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Brian R. Levinthal, Alejandro Lleras; Inter-trial inhibition of attention to features is modulated by task relevance. Journal of Vision 2008;8(15):12. doi: https://doi.org/10.1167/8.15.12.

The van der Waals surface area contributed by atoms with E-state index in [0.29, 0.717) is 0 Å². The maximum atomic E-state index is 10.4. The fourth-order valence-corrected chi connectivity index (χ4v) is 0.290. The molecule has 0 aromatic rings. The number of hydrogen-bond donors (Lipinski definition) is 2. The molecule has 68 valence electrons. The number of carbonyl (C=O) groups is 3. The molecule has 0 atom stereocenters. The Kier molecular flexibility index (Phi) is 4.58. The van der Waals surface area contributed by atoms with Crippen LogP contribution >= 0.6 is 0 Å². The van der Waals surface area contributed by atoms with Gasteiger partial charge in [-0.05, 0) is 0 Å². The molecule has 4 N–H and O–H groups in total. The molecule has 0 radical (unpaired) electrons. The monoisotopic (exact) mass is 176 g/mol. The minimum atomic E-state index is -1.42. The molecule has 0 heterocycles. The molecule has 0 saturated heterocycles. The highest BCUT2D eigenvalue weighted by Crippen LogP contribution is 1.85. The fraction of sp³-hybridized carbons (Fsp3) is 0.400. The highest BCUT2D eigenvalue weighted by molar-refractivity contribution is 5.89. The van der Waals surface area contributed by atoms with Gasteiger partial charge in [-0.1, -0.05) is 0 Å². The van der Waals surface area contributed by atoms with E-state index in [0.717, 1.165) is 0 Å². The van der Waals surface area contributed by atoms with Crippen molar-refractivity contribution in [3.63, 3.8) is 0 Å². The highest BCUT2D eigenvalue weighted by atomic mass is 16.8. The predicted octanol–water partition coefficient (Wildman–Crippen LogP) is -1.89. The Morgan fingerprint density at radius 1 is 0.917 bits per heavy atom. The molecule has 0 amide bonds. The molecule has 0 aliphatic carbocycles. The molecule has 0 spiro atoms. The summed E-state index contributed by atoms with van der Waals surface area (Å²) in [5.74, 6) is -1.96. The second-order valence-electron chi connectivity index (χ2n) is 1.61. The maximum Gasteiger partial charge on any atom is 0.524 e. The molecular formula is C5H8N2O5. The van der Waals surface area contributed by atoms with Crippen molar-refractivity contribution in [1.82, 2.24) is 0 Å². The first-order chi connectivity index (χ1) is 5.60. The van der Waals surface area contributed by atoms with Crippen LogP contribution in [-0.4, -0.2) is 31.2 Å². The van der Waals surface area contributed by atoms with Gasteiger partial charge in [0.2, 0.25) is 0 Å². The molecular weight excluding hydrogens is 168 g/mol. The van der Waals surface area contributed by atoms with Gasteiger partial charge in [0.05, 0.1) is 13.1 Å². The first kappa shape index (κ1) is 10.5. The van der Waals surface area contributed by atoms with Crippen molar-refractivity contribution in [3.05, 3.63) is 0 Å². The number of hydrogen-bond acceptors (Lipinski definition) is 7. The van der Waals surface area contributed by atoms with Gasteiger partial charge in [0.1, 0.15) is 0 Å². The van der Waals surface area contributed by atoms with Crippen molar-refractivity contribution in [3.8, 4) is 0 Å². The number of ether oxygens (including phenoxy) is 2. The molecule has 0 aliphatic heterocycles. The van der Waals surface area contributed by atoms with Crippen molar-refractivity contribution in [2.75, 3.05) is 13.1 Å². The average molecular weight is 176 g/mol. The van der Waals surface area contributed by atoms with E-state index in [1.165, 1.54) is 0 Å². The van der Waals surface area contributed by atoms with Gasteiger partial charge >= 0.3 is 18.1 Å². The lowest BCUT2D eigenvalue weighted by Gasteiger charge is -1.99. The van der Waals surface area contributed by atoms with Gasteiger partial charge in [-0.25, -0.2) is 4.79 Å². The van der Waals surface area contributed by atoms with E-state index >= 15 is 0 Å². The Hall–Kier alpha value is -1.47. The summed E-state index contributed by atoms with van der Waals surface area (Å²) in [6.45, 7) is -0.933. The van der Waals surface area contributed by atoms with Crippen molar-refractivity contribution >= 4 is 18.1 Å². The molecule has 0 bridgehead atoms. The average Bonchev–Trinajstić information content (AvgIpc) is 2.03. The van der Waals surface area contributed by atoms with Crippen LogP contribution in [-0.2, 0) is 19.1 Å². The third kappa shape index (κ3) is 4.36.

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The Distractor Previewing Effect (DPE) is an inter-trial effect that arises in efficient visual searches where participants are asked to find a feature oddball in the display. Specifically, the DPE is the finding that an observer's ability to focus on an oddball target is impaired if, on the immediately preceding trial, no target was present and all distractors shared a visual feature with the current target (e.g., all objects were red on trial N, and the target was a red oddball on trial N + 1). Though recent evidence suggests that the DPE emerges from an attentional bias against focusing on a recently examined feature common to all stimuli in a target-absent trial, it is unclear whether this inhibition is formed for all features in target-absent trials, or is instead limited to the search-relevant feature. In two experiments we manipulated task instructions while keeping displays identical, alternating which feature (shape or color) was relevant for the search task and which was not. Our results showed that attentional inhibition is applied only to the search-relevant feature. Additionally we found that although search-irrelevant features affect search times, these effects are independent of any relationship to the previous trial.
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